By Leslie Lyons
‘Nearly all men can stand adversity, but if you want to test a man’s character, give him power’ — Abraham Lincoln
I was born in Kentucky, a fact that I put forth not as a disclaimer for the present leadership of that state in contrast to my current politics, but to establish my connection with Abraham Lincoln. No truer words than those of Lincoln could resonate through our bones this week as citizens. Buried on the front page of the Business Day section of the May 14th edition of The New York Times you will find the headline: Five Big Banks Expected to Plead Guilty to Felony Charges. I use the word “buried” because the acknowledgement that grand-scale corruption goes unpunished in the United States of America rates more significant placement. This article should appear on the cover of the Times. Business News or the biggest story of the day? Worse, the article actually states in its opening paragraph that “for most people, pleading guilty to a felony means they will very likely land in prison,” unless you can afford to pay off the government and buy your freedom.
Sadly, the Justice Department routinely allows such criminals to avoid jail time. If our Justice Department will not imprison these criminals, if our free press doesn’t deem such a story to be worthy of a front page, above-the-fold headline, and if we, as citizens, don’t demand better, where do we go from here? Will the next election really matter? What will our children learn from all this? Do we even care?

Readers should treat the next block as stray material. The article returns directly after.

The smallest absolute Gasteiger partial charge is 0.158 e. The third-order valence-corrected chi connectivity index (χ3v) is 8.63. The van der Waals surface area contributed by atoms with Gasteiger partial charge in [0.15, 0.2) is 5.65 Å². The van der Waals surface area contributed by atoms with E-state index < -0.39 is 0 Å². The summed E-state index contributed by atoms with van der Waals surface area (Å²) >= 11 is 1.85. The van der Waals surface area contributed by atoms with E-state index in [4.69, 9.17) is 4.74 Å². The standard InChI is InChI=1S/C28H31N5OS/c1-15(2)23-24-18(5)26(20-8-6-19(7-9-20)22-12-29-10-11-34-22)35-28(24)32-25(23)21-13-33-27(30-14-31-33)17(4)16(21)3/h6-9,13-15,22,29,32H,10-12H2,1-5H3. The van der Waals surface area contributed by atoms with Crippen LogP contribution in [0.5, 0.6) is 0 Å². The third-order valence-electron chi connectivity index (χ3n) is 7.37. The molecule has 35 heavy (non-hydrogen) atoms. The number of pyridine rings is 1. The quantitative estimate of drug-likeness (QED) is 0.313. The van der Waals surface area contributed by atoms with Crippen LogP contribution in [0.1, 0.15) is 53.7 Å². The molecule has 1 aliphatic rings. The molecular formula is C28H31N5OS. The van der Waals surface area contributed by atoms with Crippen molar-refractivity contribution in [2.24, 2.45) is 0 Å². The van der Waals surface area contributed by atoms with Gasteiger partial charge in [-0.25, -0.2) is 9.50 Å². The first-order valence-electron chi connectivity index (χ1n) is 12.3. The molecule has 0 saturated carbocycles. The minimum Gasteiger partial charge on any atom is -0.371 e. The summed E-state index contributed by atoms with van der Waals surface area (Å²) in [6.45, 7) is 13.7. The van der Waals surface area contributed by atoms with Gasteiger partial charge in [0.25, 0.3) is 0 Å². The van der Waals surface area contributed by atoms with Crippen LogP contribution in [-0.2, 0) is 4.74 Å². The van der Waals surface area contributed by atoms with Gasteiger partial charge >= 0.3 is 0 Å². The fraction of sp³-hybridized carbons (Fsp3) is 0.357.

I recall my upbringing in a suburban White neighborhood of Louisville, KY. My generational contemporaries and I came into political and social consciousness through hip hop. Strange, but true. When Lauren Hill won her Grammy Award in 2000, she said, “This is crazy, this is hip-hop music.” I distinctly remember thinking, “Who does she think is listening to hip-hop music?” The answer: We all are.
The economic wasteland of urban centers in the late 1970s and early to mid-1980s — devoid of prospects for upward mobility for young, mostly Black citizens — gave rise to hip hop. By contrast, White suburbia during this period can best be described as an ideological wasteland. As young people, we knew that something was rotten in our Denmark–that our power structures weren’t honest. The knowledge that Grandmaster Flash spit our way made our minds explode. We felt solidarity with our contemporaries everywhere and got together with them to define a new set of values. We may joke about MTV now and its irrelevance, but, as a tool, it was revolutionary. Just like youth culture before us, we took on the pressing issues of our times and politics changed, popular culture changed, and the social mosaic changed.
Along the way, we took our eyes off the ball. Today, I ask myself “Where is the ball?” If we intended to recognize ourselves in our leaders, to put people in power who reflected our collective values of togetherness, fairness, community, innovation, diligence, creativity, style, and honor, then we either failed or have been hijacked by lesser men with too much power. The Justice Department is us. The free press is us.
This is still our country. As a citizen, I demand the imprisonment of anyone convicted of felonies for anti-trust or fraud activity from the following banks: Barclays, JP Morgan Chase, Citigroup and the Royal Bank of Scotland. Please stand with me and sign the petition at the following link: